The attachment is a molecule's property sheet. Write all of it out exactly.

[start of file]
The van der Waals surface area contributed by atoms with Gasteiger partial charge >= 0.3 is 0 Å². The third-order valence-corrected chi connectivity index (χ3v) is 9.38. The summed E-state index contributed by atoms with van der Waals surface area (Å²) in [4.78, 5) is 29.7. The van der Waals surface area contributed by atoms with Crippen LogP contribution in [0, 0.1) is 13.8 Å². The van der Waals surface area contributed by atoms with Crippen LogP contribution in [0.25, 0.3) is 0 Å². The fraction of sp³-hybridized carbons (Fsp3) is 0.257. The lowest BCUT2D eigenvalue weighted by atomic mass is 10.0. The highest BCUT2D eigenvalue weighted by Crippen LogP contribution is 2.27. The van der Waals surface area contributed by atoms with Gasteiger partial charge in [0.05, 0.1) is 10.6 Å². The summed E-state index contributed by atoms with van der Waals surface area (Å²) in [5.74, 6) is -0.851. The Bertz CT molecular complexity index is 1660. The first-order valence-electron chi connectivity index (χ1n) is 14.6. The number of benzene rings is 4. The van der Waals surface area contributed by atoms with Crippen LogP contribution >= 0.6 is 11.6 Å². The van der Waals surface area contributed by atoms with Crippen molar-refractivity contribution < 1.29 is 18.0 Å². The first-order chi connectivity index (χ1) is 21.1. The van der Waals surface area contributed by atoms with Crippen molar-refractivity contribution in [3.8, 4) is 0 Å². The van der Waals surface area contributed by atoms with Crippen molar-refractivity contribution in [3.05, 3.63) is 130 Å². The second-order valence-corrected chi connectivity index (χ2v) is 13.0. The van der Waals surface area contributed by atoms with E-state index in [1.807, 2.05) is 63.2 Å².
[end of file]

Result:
The van der Waals surface area contributed by atoms with Gasteiger partial charge >= 0.3 is 0 Å². The third-order valence-corrected chi connectivity index (χ3v) is 9.38. The summed E-state index contributed by atoms with van der Waals surface area (Å²) in [4.78, 5) is 29.7. The van der Waals surface area contributed by atoms with Crippen LogP contribution in [0, 0.1) is 13.8 Å². The van der Waals surface area contributed by atoms with Crippen LogP contribution in [0.25, 0.3) is 0 Å². The fraction of sp³-hybridized carbons (Fsp3) is 0.257. The lowest BCUT2D eigenvalue weighted by atomic mass is 10.0. The highest BCUT2D eigenvalue weighted by Crippen LogP contribution is 2.27. The van der Waals surface area contributed by atoms with Gasteiger partial charge in [0.05, 0.1) is 10.6 Å². The summed E-state index contributed by atoms with van der Waals surface area (Å²) in [5.74, 6) is -0.851. The Bertz CT molecular complexity index is 1660. The first-order valence-electron chi connectivity index (χ1n) is 14.6. The number of benzene rings is 4. The van der Waals surface area contributed by atoms with Crippen LogP contribution >= 0.6 is 11.6 Å². The van der Waals surface area contributed by atoms with Crippen molar-refractivity contribution < 1.29 is 18.0 Å². The first-order chi connectivity index (χ1) is 21.1. The van der Waals surface area contributed by atoms with Crippen molar-refractivity contribution in [3.8, 4) is 0 Å². The van der Waals surface area contributed by atoms with Crippen molar-refractivity contribution in [3.05, 3.63) is 130 Å². The second-order valence-corrected chi connectivity index (χ2v) is 13.0. The van der Waals surface area contributed by atoms with E-state index in [1.807, 2.05) is 63.2 Å².